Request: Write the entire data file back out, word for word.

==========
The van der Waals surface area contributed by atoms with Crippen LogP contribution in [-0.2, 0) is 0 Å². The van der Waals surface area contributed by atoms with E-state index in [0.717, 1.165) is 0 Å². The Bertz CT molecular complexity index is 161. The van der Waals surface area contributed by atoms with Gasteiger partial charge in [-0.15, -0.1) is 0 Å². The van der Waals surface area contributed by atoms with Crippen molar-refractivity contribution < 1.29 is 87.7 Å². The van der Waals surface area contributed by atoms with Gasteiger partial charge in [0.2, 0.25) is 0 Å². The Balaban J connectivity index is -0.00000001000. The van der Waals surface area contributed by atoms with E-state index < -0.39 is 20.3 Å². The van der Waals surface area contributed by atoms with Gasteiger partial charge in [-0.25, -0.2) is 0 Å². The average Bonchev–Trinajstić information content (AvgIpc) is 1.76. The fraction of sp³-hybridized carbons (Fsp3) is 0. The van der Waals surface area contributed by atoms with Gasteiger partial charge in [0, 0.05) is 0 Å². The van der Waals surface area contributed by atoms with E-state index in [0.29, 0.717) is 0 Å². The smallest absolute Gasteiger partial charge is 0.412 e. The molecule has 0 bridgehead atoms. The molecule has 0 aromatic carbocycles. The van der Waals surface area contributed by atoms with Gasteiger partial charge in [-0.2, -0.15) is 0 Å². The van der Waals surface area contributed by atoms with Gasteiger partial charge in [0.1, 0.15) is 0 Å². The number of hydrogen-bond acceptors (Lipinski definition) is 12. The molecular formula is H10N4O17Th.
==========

The van der Waals surface area contributed by atoms with Crippen LogP contribution in [-0.2, 0) is 0 Å². The van der Waals surface area contributed by atoms with E-state index in [0.717, 1.165) is 0 Å². The Bertz CT molecular complexity index is 161. The van der Waals surface area contributed by atoms with Gasteiger partial charge in [-0.15, -0.1) is 0 Å². The van der Waals surface area contributed by atoms with Crippen molar-refractivity contribution < 1.29 is 87.7 Å². The van der Waals surface area contributed by atoms with Gasteiger partial charge in [0.2, 0.25) is 0 Å². The Balaban J connectivity index is -0.00000001000. The van der Waals surface area contributed by atoms with E-state index < -0.39 is 20.3 Å². The van der Waals surface area contributed by atoms with Gasteiger partial charge in [-0.25, -0.2) is 0 Å². The average Bonchev–Trinajstić information content (AvgIpc) is 1.76. The fraction of sp³-hybridized carbons (Fsp3) is 0. The van der Waals surface area contributed by atoms with Gasteiger partial charge in [0, 0.05) is 0 Å². The van der Waals surface area contributed by atoms with E-state index in [0.29, 0.717) is 0 Å². The smallest absolute Gasteiger partial charge is 0.412 e. The molecule has 0 bridgehead atoms. The molecule has 0 aromatic carbocycles. The van der Waals surface area contributed by atoms with Gasteiger partial charge in [-0.2, -0.15) is 0 Å². The van der Waals surface area contributed by atoms with Gasteiger partial charge in [0.1, 0.15) is 0 Å². The number of hydrogen-bond acceptors (Lipinski definition) is 12. The molecular formula is H10N4O17Th.